9. Roger says:

    ‘Carroll’s level of intellect was never in dispute but its reputation seems to have grown far more in the US, where it was recognised as a unique work. ‘
    I don’t know if that was true at first but Carroll is irretrievably associated with the great Martin Gardner now and has been for about fifty years. The Alice books were and are also very popular in Poland- I don’t know what the translations were like or whether the popularity was with children or adults.

  10. admin says:

    I wonder if different countries had different illustrators or whether they just took the original and its later incarnations? I can only think of Tenniel when I try to imagine Alice.

  11. Dan Terrell says:

    Right now, children’s books here in the States that are “classics” are being reproduced in many different formats. It is actually rather horrible. In yhe past the story and the illustrations were the same, but then should the copyright go, it’s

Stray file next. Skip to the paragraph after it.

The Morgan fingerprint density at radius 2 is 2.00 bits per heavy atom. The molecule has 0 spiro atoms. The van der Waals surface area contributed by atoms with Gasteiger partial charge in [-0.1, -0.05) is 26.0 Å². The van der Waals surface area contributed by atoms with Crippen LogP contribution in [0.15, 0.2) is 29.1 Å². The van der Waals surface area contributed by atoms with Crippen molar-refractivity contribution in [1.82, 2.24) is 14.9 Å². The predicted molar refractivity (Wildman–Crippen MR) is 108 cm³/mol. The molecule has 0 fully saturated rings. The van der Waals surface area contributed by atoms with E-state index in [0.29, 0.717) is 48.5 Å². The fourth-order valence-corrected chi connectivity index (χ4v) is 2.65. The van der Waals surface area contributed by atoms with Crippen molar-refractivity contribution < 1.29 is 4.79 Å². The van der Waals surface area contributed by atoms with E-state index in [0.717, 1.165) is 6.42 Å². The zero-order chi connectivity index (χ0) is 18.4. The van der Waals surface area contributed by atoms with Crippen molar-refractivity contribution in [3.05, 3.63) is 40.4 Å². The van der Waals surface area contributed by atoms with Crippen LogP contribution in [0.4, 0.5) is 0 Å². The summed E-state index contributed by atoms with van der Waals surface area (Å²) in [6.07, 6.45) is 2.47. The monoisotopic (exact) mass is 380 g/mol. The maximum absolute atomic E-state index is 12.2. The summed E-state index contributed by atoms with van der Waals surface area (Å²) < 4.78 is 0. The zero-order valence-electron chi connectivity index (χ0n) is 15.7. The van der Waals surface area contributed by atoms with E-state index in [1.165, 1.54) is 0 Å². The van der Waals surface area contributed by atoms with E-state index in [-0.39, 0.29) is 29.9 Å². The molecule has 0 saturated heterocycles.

12. Dan Terrell says:

    Right now, children’s books here in the States that are “classics” are being reproduced in many different formats. It is actually rather horrible. In the past the story and the illustrations were the same as together they made the book, but then when the copyright goes, it’s every publisher for themselves. The stories are shortened – butchered more like, words are cut or altered and the illustrations are redone. Baby’s first Alice, Alice for grade school, the Alice Pop-up, Alice and 20 Children’s Favorites in 100 pages, etc. To have read “all” the children’s classics by ten and not to have read any at all doesn’t create a life-time memory and all the scenes and words, words, words lost to the young reader.
    If a writer creates a great story, place and uses terrific words, and the story has for decades drawn readers into a special world, then it’s a crime to change it around in order to parcel it off.
    Aladdin woke up. He was in a big cave. Aladdin saw there was a treasure box in the back. I will be rich, he thought. He could steal the treasure and donate most of it to the Society for Sand Dune Preservation (no that last word is too big and maybe “Society, too)…